Gazprom, the Russian natural gas monopoly, has finally lost patience with the debt-ridden former Soviet republic of Belarus, and has cut supplies to the country by 30 per cent. The company says it is owed $280 million for gas already supplied to the country, despite Belarus paying just $30/1000 m3, rather than the normal price of $50.

Rem Vyakhirev, the head of Gazprom, slammed his government’s interference in the economy of Belarus, which he said was having a damaging effect on his company’s commercial affairs because of the rising tide of foreign debt.

Keeping creditors at bay is proving to be an uphill struggle for Belarus. Belarus also owes an estimated $80 million for electricity supplied from Lithuania.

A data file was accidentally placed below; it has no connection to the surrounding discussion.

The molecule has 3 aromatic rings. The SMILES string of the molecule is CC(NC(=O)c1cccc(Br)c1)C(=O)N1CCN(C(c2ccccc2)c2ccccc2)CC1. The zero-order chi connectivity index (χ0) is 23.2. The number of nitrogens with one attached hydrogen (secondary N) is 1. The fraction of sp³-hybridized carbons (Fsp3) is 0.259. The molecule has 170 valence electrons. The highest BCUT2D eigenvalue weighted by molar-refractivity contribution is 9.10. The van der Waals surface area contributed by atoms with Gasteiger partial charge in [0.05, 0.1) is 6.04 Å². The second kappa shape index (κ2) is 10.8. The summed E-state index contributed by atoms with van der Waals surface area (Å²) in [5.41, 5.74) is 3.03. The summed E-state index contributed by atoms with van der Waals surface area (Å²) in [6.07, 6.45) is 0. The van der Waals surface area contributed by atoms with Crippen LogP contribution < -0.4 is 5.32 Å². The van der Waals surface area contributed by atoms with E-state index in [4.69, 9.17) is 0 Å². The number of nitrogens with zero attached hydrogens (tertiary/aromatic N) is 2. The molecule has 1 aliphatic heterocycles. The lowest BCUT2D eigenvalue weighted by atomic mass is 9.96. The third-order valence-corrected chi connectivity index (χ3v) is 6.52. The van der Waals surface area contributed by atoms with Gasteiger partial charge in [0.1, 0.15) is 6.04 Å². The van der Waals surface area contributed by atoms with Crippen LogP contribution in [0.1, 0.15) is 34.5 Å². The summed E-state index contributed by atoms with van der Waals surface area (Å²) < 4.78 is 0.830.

Keen not to be deemed impervious to the plight of its energy producers, the Russian government has stepped up its public display of determination to overcome the crisis in its energy sector. Prime minister Sergei Stepashin travelled to the Ukraine to solve several bilateral problems, including Kiev’s debts for the supply of Russian power. Ukraine was urged to take urgent steps to settle a $3 billion bill for fuel.

Russian oil exports are up sharply this year on the back of a stronger than expected price for crude, but this situation is vulnerable unless fiscal stability is restored. The situation is similar for the gas industry. Unless radical steps are taken, investment in Gazprom could fall to half what it requires.

There was good news for Russia elsewhere. Mongolia has expressed its eagerness to cooperate in providing a conduit for a proposed energy corridor between Russia and China. The plans include a $1 billion gas pipeline from eastern Siberia to northern China, and another project to link the two countries by a high voltage transmission line that passes through Mongolia.